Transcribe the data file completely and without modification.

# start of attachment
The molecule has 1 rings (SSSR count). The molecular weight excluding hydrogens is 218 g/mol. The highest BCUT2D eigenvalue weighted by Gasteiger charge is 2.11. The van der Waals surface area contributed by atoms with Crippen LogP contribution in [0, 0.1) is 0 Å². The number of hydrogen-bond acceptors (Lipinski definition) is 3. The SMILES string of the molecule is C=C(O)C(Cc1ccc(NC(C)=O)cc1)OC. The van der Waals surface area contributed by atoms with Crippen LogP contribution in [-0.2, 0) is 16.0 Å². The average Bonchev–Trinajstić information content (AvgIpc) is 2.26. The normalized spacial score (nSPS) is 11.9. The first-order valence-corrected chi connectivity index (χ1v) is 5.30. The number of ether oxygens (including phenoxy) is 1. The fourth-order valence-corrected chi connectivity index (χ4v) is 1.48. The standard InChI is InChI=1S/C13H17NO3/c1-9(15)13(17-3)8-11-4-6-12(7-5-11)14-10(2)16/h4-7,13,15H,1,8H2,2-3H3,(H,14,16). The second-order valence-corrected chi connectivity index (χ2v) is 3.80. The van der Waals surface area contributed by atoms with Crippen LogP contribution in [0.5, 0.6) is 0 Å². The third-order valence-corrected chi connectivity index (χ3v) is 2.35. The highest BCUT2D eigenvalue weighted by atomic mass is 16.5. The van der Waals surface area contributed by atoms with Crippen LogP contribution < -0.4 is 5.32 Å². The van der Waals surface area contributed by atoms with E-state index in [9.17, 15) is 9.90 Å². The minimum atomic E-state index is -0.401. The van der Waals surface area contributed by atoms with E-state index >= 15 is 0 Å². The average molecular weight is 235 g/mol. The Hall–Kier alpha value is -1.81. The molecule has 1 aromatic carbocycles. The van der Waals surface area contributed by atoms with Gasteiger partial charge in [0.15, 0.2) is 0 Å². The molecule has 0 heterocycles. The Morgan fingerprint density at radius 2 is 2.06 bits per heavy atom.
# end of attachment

The molecule has 1 rings (SSSR count). The molecular weight excluding hydrogens is 218 g/mol. The highest BCUT2D eigenvalue weighted by Gasteiger charge is 2.11. The van der Waals surface area contributed by atoms with Crippen LogP contribution in [0, 0.1) is 0 Å². The number of hydrogen-bond acceptors (Lipinski definition) is 3. The SMILES string of the molecule is C=C(O)C(Cc1ccc(NC(C)=O)cc1)OC. The van der Waals surface area contributed by atoms with Crippen LogP contribution in [-0.2, 0) is 16.0 Å². The average Bonchev–Trinajstić information content (AvgIpc) is 2.26. The normalized spacial score (nSPS) is 11.9. The first-order valence-corrected chi connectivity index (χ1v) is 5.30. The number of ether oxygens (including phenoxy) is 1. The fourth-order valence-corrected chi connectivity index (χ4v) is 1.48. The standard InChI is InChI=1S/C13H17NO3/c1-9(15)13(17-3)8-11-4-6-12(7-5-11)14-10(2)16/h4-7,13,15H,1,8H2,2-3H3,(H,14,16). The second-order valence-corrected chi connectivity index (χ2v) is 3.80. The van der Waals surface area contributed by atoms with Crippen LogP contribution in [0.5, 0.6) is 0 Å². The third-order valence-corrected chi connectivity index (χ3v) is 2.35. The highest BCUT2D eigenvalue weighted by atomic mass is 16.5. The van der Waals surface area contributed by atoms with Crippen LogP contribution < -0.4 is 5.32 Å². The van der Waals surface area contributed by atoms with E-state index in [9.17, 15) is 9.90 Å². The minimum atomic E-state index is -0.401. The van der Waals surface area contributed by atoms with E-state index >= 15 is 0 Å². The average molecular weight is 235 g/mol. The Hall–Kier alpha value is -1.81. The molecule has 1 aromatic carbocycles. The van der Waals surface area contributed by atoms with Gasteiger partial charge in [0.15, 0.2) is 0 Å². The molecule has 0 heterocycles. The Morgan fingerprint density at radius 2 is 2.06 bits per heavy atom.